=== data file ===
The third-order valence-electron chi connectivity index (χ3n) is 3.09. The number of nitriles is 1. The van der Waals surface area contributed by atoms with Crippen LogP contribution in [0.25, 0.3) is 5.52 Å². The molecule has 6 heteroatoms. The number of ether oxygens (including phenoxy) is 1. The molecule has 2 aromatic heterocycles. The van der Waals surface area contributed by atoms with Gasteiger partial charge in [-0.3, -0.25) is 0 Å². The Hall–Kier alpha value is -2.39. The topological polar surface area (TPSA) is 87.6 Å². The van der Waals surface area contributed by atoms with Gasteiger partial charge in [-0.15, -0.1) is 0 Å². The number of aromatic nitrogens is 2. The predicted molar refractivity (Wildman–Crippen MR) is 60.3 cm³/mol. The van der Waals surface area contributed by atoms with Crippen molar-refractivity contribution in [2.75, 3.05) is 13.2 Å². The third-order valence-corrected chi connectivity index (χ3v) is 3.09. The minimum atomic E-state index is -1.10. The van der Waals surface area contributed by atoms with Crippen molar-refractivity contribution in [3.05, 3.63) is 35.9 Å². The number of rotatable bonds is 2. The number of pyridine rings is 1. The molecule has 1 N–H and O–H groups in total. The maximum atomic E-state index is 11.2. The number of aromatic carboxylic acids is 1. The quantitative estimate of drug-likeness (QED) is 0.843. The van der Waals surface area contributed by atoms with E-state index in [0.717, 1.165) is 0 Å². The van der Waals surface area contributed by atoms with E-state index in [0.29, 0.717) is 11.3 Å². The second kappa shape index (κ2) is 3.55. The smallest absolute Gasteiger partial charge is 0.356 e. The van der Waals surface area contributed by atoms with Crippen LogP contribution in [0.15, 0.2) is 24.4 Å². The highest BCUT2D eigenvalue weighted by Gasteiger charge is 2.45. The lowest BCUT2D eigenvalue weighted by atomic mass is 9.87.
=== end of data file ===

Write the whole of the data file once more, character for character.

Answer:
The third-order valence-electron chi connectivity index (χ3n) is 3.09. The number of nitriles is 1. The van der Waals surface area contributed by atoms with Crippen LogP contribution in [0.25, 0.3) is 5.52 Å². The molecule has 6 heteroatoms. The number of ether oxygens (including phenoxy) is 1. The molecule has 2 aromatic heterocycles. The van der Waals surface area contributed by atoms with Gasteiger partial charge in [-0.3, -0.25) is 0 Å². The Hall–Kier alpha value is -2.39. The topological polar surface area (TPSA) is 87.6 Å². The van der Waals surface area contributed by atoms with Gasteiger partial charge in [-0.15, -0.1) is 0 Å². The number of aromatic nitrogens is 2. The predicted molar refractivity (Wildman–Crippen MR) is 60.3 cm³/mol. The van der Waals surface area contributed by atoms with Crippen molar-refractivity contribution in [2.75, 3.05) is 13.2 Å². The third-order valence-corrected chi connectivity index (χ3v) is 3.09. The minimum atomic E-state index is -1.10. The van der Waals surface area contributed by atoms with Crippen molar-refractivity contribution in [3.05, 3.63) is 35.9 Å². The number of rotatable bonds is 2. The number of pyridine rings is 1. The molecule has 1 N–H and O–H groups in total. The maximum atomic E-state index is 11.2. The number of aromatic carboxylic acids is 1. The quantitative estimate of drug-likeness (QED) is 0.843. The van der Waals surface area contributed by atoms with E-state index in [0.717, 1.165) is 0 Å². The van der Waals surface area contributed by atoms with E-state index in [0.29, 0.717) is 11.3 Å². The second kappa shape index (κ2) is 3.55. The smallest absolute Gasteiger partial charge is 0.356 e. The van der Waals surface area contributed by atoms with Crippen LogP contribution in [0.15, 0.2) is 24.4 Å². The highest BCUT2D eigenvalue weighted by Gasteiger charge is 2.45. The lowest BCUT2D eigenvalue weighted by atomic mass is 9.87.